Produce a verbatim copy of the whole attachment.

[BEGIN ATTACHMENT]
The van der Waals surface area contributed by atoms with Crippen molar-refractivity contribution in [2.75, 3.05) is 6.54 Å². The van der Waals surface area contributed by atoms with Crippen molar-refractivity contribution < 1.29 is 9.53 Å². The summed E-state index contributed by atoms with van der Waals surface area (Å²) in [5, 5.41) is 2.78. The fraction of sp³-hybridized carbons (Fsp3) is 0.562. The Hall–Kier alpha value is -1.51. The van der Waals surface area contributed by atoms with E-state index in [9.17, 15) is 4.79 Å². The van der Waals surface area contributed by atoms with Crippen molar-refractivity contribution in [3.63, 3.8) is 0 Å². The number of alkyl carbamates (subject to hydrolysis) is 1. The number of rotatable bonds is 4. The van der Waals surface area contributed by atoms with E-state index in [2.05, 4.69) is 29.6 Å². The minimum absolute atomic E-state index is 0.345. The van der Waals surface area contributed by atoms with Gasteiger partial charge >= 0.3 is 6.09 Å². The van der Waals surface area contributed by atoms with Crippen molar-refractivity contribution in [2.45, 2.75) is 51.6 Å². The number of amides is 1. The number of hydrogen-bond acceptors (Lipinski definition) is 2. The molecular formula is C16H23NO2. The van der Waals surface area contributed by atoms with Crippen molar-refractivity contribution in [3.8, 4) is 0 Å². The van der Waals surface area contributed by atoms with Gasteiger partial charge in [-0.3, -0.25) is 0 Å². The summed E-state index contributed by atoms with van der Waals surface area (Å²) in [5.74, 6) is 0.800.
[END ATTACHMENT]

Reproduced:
The van der Waals surface area contributed by atoms with Crippen molar-refractivity contribution in [2.75, 3.05) is 6.54 Å². The van der Waals surface area contributed by atoms with Crippen molar-refractivity contribution < 1.29 is 9.53 Å². The summed E-state index contributed by atoms with van der Waals surface area (Å²) in [5, 5.41) is 2.78. The fraction of sp³-hybridized carbons (Fsp3) is 0.562. The Hall–Kier alpha value is -1.51. The van der Waals surface area contributed by atoms with E-state index in [9.17, 15) is 4.79 Å². The van der Waals surface area contributed by atoms with Crippen molar-refractivity contribution in [3.63, 3.8) is 0 Å². The number of alkyl carbamates (subject to hydrolysis) is 1. The number of rotatable bonds is 4. The van der Waals surface area contributed by atoms with E-state index in [2.05, 4.69) is 29.6 Å². The minimum absolute atomic E-state index is 0.345. The van der Waals surface area contributed by atoms with Gasteiger partial charge >= 0.3 is 6.09 Å². The van der Waals surface area contributed by atoms with Crippen molar-refractivity contribution in [2.45, 2.75) is 51.6 Å². The number of amides is 1. The number of hydrogen-bond acceptors (Lipinski definition) is 2. The molecular formula is C16H23NO2. The van der Waals surface area contributed by atoms with Crippen molar-refractivity contribution in [3.8, 4) is 0 Å². The van der Waals surface area contributed by atoms with Gasteiger partial charge in [-0.3, -0.25) is 0 Å². The summed E-state index contributed by atoms with van der Waals surface area (Å²) in [5.74, 6) is 0.800.